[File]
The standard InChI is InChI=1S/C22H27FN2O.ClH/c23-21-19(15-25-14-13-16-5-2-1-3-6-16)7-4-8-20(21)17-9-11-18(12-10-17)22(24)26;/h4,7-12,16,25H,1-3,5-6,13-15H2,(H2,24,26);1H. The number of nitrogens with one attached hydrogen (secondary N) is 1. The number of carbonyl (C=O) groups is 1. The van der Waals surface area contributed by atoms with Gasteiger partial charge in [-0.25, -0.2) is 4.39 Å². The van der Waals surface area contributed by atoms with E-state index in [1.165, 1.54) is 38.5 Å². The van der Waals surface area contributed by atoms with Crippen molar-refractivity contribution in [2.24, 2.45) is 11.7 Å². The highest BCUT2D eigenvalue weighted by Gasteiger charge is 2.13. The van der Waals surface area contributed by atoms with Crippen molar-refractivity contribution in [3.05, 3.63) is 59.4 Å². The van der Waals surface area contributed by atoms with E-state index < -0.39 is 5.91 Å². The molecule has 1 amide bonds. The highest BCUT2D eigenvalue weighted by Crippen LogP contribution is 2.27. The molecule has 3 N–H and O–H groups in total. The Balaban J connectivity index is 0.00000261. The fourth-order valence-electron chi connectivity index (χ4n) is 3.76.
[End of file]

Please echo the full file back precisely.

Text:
The standard InChI is InChI=1S/C22H27FN2O.ClH/c23-21-19(15-25-14-13-16-5-2-1-3-6-16)7-4-8-20(21)17-9-11-18(12-10-17)22(24)26;/h4,7-12,16,25H,1-3,5-6,13-15H2,(H2,24,26);1H. The number of nitrogens with one attached hydrogen (secondary N) is 1. The number of carbonyl (C=O) groups is 1. The van der Waals surface area contributed by atoms with Gasteiger partial charge in [-0.25, -0.2) is 4.39 Å². The van der Waals surface area contributed by atoms with E-state index in [1.165, 1.54) is 38.5 Å². The van der Waals surface area contributed by atoms with Crippen molar-refractivity contribution in [2.24, 2.45) is 11.7 Å². The highest BCUT2D eigenvalue weighted by Gasteiger charge is 2.13. The van der Waals surface area contributed by atoms with Crippen molar-refractivity contribution in [3.05, 3.63) is 59.4 Å². The van der Waals surface area contributed by atoms with E-state index < -0.39 is 5.91 Å². The molecule has 1 amide bonds. The highest BCUT2D eigenvalue weighted by Crippen LogP contribution is 2.27. The molecule has 3 N–H and O–H groups in total. The Balaban J connectivity index is 0.00000261. The fourth-order valence-electron chi connectivity index (χ4n) is 3.76.